Honeychick Homestead

Homestead, Health, and Happiness

A Perfect Match: Chickens and Cover Crops

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This may sound silly to non-homesteader’s or gardener’s  – cover crops make me HAPPY!  I like that they build healthy soil that feeds my fruit trees and it’s a yummy treat for my chickens.

Last fall I was finally successful getting cover crop seed in the ground at the right time (September or October), before our rainy season started. I didn’t get the entire orchard covered but I got about 1/3 of it seeded.

The cover crop I planted is a soil builder mix and it contains bell beans, peas, various types of vetch, and oats.  I picked this one because it fixes nitrogen and my soil is in desperate need of more nitrogen! It also chokes out weeds and provides a wonderful habitat for beneficial insects. Of course, I could just put fertilizer down but it is expensive and doesn’t help build long-term soil fertility. Healthy, fertile soil that will nourish my trees keeping diseases and pests at away is what I want!

Besides being an excellent “food” for my trees, once established (5-8 inches tall), I let my chickens do the “dirty work,” and turn in the cover crop. They love the green goodness and all the bugs and grubs it brings to the soil. Take a look a the progression of this season’s cover crop.

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The cover crop on January 2nd

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Three weeks later on January 21st, it was filling in and get taller.

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By February 6th, this section had gotten almost knee-high and I found my chickens jumping the temporary fence trying to get the green goodness, so I decided it was time to let them in!

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Here’s Rocky, the cover crop was almost over her head!

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Another chicken exploring….I still can’t tell my Delaware chickens apart 🙂

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Feasting on the green goodies!

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Miss brown chicken, digging in, and hopefully stirring up the roots of the cover crop!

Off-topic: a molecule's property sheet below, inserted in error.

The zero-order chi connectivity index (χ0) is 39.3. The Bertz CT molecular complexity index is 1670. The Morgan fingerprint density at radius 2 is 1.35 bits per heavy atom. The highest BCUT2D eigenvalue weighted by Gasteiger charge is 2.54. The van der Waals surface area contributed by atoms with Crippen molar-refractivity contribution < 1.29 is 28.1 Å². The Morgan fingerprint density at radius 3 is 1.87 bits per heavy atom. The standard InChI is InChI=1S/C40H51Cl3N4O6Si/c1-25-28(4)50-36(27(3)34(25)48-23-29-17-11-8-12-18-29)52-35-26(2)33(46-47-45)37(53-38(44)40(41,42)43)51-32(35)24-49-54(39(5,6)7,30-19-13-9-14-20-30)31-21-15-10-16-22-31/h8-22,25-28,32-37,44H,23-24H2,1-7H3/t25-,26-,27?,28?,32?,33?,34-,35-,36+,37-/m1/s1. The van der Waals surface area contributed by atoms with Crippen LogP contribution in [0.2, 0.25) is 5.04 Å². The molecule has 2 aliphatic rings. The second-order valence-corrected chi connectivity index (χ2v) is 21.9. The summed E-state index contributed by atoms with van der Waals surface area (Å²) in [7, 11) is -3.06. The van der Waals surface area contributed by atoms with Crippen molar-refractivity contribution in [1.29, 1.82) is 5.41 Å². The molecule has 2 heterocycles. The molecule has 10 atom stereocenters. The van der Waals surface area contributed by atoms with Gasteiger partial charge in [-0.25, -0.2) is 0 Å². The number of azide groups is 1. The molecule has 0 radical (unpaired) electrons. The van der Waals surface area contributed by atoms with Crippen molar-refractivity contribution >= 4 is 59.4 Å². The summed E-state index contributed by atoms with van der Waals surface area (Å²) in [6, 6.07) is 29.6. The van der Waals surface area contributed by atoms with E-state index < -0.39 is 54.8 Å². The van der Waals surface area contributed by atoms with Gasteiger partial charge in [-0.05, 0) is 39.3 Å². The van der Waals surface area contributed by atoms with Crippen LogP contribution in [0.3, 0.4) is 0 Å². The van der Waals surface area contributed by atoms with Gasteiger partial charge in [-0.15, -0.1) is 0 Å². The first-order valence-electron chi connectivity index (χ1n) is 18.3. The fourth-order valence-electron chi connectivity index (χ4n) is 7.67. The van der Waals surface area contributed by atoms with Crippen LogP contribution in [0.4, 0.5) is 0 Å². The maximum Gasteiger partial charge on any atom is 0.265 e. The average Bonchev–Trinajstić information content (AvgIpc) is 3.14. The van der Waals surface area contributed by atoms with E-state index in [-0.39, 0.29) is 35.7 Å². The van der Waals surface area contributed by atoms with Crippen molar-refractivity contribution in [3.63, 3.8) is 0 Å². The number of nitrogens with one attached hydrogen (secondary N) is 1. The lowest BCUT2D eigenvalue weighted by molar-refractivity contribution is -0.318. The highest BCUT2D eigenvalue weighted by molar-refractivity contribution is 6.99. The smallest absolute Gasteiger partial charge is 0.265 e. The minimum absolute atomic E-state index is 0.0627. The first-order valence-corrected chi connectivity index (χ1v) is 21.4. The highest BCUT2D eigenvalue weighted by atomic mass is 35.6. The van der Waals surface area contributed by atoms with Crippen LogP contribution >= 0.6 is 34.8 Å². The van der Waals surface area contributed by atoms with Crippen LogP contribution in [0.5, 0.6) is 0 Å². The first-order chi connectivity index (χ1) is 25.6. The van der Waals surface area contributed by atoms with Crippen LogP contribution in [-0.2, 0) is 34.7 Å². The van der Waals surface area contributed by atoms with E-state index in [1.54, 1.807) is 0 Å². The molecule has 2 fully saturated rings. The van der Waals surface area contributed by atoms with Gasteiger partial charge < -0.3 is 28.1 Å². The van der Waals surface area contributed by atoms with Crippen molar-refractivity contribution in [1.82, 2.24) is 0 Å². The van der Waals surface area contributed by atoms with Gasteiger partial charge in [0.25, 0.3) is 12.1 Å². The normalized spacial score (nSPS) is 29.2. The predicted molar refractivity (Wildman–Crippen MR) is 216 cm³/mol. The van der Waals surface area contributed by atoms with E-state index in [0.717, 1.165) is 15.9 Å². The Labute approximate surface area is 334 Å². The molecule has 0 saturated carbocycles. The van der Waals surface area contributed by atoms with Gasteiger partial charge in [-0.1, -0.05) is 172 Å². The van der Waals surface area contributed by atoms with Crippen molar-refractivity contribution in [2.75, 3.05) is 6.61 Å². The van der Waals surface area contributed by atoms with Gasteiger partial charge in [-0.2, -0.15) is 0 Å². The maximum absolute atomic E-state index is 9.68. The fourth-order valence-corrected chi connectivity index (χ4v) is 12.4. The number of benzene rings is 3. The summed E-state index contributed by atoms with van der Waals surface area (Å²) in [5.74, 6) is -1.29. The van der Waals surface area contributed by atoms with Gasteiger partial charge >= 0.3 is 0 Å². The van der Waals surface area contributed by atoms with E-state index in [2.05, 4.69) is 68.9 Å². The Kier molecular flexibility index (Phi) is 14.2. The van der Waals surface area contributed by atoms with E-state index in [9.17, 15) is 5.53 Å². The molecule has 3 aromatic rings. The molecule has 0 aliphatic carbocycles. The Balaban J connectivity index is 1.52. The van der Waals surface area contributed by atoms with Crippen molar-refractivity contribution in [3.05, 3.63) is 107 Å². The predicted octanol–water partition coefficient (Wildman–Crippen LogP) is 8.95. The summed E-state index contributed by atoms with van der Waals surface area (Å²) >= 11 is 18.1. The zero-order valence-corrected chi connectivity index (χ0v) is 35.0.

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Just two days after letting them in, this is what it looked like. They had eaten a lot and trampled most of it down. They were doing exactly what I wanted!

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February 16th – 10 days after letting the ladies loose, they’ve almost eaten everything above ground.

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Here’s three of them, “working” the ground 🙂

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By February 26, they began reaching through the fence to an area I still had closed off so I decided to let them in.

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After removing a section of the fence, a few rushed over to check it out. Here’s a video of them chowing down and you can see how different the section they’ve cleared looks.

 

Here’s what things looked like this afternoon, completely picked over and turned into the soil, YAY!

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Now you know why chickens and cover crops work well together 🙂 Only six weeks after letting them into the first section, they’ve accomplished a huge part of spring time orchard maintenance and all I had to do was plant the seeds. Thanks ladies!

If you don’t have an orchard or fruit trees, you can still use cover crops. They can be planted in between vegetable rows to help provide nutrients for your vegetables. If you live in a milder climate but don’t plant a winter garden, planting a cover crop in is also a great way to build the soil over the winter and help grow healthy vegetables in the spring. Here’s a great article that provides tips for planting cover crops in garden beds.


What do you do to maintain healthy soil in your garden? Share with me in the comments!

Author: Jen @ Honeychick Homestead

Honeychick Homestead is about more than urban homesteading. Here you'll find a mix of diverse topics, about health, real food, Lyme Disease, and my newest adventure, urban homesteading!

One thought on “A Perfect Match: Chickens and Cover Crops

  1. Pingback: A Perfect Match: Chickens and Cover Crops | Honeychick Homestead – WORLD ORGANIC NEWS

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